Disclosing Information: Is It Okay for Nurses to Lie?

A larger proportion of nurses and medical officers cannot tell the truth and keep asking themselves when it is appropriate to lie or tell the truth to their patients. Nursing veracity is a nursing virtue with numerous criticisms because the medical practitioners may need to lie to solve dilemmas or save a patient from unnecessary distress (Sokol, 2007). Similarly, It is morally unacceptable for nurses and doctors to intentionally lie to their patients because they take an oath to be truthful to their patients during their professional interactions and avoid engaging in fraudulent activities (Nasrabadi et al., 2020). However, one can argue that a doctor may use deceptive techniques without undermining the patient’s autonomy because it may erode the patient’s trust. Still, some situations force them to deceive the patient to save them from physical and emotional suffering, which could supersede the preservation of autonomy.

Nurses lie to save their patients from unnecessary concerns that may delay their recovery process leading to poor medical outcomes, in the case of a 70-years old diabetic patient with an ulcer on the left toe following a below-knee amputation (BKA). Because of the depression and hopelessness, the nurse decided to tell a lie about the cell culture results that it is unclear whether the results referred to the BKA or the toe growth. As a result, the nurse placed an infection notice on the patient’s bed to reduce the fear of loss of the other leg. However, the results confirmed that the infection was on the left toe and required a BKA of the left leg. During the ethics committee, the patient explained that he understood why the nurses lied, but it would have been easier to explain that the infection was only on the toe because he was worried that it was a worse infection (Nasrabadi et al., 2020). Thus, telling the truth is about figuring out the right time to disclose when it is too apparent and avoid further harm to the patient.

Nurses lie to maintain the deception from the physicians who asked for the disclosure of information. For instance, a nurse admits a patient from the surgery with records showing that the patient has metastatic colon cancer. However, after consultation with the family, the physician advises the nurse and other staff to hide the diagnosis until the patient is on antidepressants because of a history of depression. After the surgery, the patient kept asking the nurse what the results indicated. Besides, the family is becoming impatient and keeps asking the nurse when the truth will be disclosed. Thus, the nurse feels trapped between the patient’s requests and the physician’s plan because the patient has a right to know the health condition. In this case, the ethical question is if the nurse should be put in an awkward situation to lie against her will to stick to their responsibility? (Sokol, 2007). Thus, lying compromises the nurse’s ethics and puts them in a situation that requires them to commit a benevolent deception to protect the patient from the trauma of bad news.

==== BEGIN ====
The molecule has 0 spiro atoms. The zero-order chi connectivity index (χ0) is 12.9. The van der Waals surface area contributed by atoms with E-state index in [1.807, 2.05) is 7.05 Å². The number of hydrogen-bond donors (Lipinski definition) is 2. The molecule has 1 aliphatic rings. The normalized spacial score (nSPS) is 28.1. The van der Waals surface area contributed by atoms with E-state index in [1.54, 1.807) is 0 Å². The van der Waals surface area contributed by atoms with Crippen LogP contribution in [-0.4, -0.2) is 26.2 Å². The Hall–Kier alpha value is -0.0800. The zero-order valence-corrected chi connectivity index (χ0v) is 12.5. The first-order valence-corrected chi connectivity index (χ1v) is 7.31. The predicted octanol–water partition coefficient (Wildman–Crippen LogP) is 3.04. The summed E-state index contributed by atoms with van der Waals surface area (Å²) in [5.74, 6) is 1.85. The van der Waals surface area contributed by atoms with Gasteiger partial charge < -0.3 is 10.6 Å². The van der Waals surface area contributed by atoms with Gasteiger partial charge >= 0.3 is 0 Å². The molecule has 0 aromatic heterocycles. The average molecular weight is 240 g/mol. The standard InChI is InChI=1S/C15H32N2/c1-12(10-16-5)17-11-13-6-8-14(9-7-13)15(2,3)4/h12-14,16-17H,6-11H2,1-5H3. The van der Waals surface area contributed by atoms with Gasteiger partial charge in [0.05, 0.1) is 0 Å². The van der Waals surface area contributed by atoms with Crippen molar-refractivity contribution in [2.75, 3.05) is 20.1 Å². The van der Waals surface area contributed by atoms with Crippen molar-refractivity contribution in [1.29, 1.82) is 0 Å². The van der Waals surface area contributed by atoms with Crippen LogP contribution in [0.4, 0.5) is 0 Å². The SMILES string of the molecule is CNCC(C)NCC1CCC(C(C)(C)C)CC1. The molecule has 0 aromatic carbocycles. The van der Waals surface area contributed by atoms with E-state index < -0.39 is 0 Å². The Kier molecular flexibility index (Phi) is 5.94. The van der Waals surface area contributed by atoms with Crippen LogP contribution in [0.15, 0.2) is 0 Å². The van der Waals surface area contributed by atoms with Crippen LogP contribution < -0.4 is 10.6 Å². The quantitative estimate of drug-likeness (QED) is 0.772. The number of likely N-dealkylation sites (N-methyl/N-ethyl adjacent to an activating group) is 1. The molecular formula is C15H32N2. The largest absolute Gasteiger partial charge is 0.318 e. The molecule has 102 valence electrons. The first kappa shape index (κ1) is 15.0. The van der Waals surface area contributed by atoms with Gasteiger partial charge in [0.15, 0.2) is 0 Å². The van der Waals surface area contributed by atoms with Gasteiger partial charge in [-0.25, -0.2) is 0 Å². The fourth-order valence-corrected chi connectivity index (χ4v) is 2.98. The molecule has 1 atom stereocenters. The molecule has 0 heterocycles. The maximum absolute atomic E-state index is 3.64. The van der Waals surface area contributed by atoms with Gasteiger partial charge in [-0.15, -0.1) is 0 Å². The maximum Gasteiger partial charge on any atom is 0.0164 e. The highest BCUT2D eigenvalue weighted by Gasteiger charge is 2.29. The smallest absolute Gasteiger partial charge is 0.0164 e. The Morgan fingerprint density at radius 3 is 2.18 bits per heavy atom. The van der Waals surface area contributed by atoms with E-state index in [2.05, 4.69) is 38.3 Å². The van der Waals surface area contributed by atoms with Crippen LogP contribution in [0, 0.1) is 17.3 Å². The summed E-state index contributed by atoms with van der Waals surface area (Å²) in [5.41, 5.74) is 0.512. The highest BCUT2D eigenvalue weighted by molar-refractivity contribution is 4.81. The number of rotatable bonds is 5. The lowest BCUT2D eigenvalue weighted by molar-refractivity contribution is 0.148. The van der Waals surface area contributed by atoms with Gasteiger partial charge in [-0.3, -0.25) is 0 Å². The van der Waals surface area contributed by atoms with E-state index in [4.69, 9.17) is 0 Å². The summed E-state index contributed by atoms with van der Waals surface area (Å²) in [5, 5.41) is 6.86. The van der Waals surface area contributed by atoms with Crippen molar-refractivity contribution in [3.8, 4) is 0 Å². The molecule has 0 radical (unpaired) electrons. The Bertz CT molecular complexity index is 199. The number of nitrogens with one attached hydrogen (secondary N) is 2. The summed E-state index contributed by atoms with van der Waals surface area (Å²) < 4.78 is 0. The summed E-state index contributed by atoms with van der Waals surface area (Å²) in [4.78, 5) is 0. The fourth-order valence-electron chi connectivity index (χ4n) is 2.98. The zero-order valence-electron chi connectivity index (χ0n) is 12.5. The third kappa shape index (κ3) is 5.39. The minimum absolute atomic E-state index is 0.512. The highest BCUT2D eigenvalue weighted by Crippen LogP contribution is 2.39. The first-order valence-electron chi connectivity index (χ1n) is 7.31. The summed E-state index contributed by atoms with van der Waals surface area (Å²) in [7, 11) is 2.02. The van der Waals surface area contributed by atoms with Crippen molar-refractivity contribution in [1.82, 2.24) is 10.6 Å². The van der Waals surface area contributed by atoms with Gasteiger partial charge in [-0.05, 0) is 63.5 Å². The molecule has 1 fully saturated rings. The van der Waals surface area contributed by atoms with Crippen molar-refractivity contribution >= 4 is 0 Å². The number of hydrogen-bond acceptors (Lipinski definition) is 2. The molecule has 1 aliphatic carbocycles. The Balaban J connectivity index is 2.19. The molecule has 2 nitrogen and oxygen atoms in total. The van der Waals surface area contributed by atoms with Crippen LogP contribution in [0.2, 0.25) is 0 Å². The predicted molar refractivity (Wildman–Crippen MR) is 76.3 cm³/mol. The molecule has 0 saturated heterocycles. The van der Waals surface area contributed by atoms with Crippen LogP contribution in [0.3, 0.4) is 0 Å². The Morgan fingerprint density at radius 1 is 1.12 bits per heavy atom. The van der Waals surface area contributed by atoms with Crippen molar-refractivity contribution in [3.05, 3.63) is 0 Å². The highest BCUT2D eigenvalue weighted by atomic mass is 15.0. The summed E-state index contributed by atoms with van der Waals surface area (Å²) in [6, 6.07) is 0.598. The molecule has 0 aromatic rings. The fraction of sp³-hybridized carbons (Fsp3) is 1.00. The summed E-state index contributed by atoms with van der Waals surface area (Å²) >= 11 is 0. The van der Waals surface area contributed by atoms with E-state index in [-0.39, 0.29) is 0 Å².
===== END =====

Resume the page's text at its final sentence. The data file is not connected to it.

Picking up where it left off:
It is unacceptable for nurses to lie to their patients unless lies can save the patient from physical and emotional suffering, delay the recovery process, and benefit from preserving autonomy. In the two cases, there is a violation of the patient’s benevolence. The motives are good because the nurses wanted to protect the patient from trauma. However, the nurses need to understand the accurate judgment that is better for the patient and justify the deception. In the case of amputation, the deception spared the patient the agony of anticipating another amputation. Similarly, in the case of the colon cancer patient, the disclosure required a calculation of consequences that favor nondisclosure. Thus, it is not okay for nurses to lie, but they can delay disclosing information as they wait for the right time to pass the information with minimal consequences.

References

Nasrabadi, A., Joolaee, S., Navab, E., Esmaeili, M., & Shali, M. (2020). White lie during patient care: a qualitative study of nurses’ perspectives. BMC Medical Ethics, 21(1). Web.

Sokol, D. (2007). Can deceiving patients be morally acceptable? BMJ, 334(7601), 984-986. Web.